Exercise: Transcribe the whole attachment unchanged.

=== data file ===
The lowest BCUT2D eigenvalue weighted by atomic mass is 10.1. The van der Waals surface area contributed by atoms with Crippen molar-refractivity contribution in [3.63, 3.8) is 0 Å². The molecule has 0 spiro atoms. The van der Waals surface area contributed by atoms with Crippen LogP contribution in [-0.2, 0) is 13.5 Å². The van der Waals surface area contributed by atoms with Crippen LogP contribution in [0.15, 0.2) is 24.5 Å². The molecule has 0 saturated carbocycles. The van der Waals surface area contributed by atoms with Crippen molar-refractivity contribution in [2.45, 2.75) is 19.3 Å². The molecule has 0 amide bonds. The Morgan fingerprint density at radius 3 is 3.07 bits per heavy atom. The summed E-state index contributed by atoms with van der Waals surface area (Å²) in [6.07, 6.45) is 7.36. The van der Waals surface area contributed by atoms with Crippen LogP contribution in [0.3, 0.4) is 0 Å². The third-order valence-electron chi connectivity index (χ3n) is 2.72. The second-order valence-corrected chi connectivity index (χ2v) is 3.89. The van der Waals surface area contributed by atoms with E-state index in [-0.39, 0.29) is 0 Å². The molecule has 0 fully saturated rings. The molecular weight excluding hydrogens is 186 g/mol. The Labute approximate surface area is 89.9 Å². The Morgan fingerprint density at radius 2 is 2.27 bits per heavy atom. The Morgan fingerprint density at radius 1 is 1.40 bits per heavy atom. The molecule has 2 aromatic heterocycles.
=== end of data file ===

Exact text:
The lowest BCUT2D eigenvalue weighted by atomic mass is 10.1. The van der Waals surface area contributed by atoms with Crippen molar-refractivity contribution in [3.63, 3.8) is 0 Å². The molecule has 0 spiro atoms. The van der Waals surface area contributed by atoms with Crippen LogP contribution in [-0.2, 0) is 13.5 Å². The van der Waals surface area contributed by atoms with Crippen LogP contribution in [0.15, 0.2) is 24.5 Å². The molecule has 0 saturated carbocycles. The van der Waals surface area contributed by atoms with Crippen molar-refractivity contribution in [2.45, 2.75) is 19.3 Å². The molecule has 0 amide bonds. The Morgan fingerprint density at radius 3 is 3.07 bits per heavy atom. The summed E-state index contributed by atoms with van der Waals surface area (Å²) in [6.07, 6.45) is 7.36. The van der Waals surface area contributed by atoms with Crippen LogP contribution in [0.3, 0.4) is 0 Å². The third-order valence-electron chi connectivity index (χ3n) is 2.72. The second-order valence-corrected chi connectivity index (χ2v) is 3.89. The van der Waals surface area contributed by atoms with E-state index in [-0.39, 0.29) is 0 Å². The molecule has 0 fully saturated rings. The molecular weight excluding hydrogens is 186 g/mol. The Labute approximate surface area is 89.9 Å². The Morgan fingerprint density at radius 2 is 2.27 bits per heavy atom. The Morgan fingerprint density at radius 1 is 1.40 bits per heavy atom. The molecule has 2 aromatic heterocycles.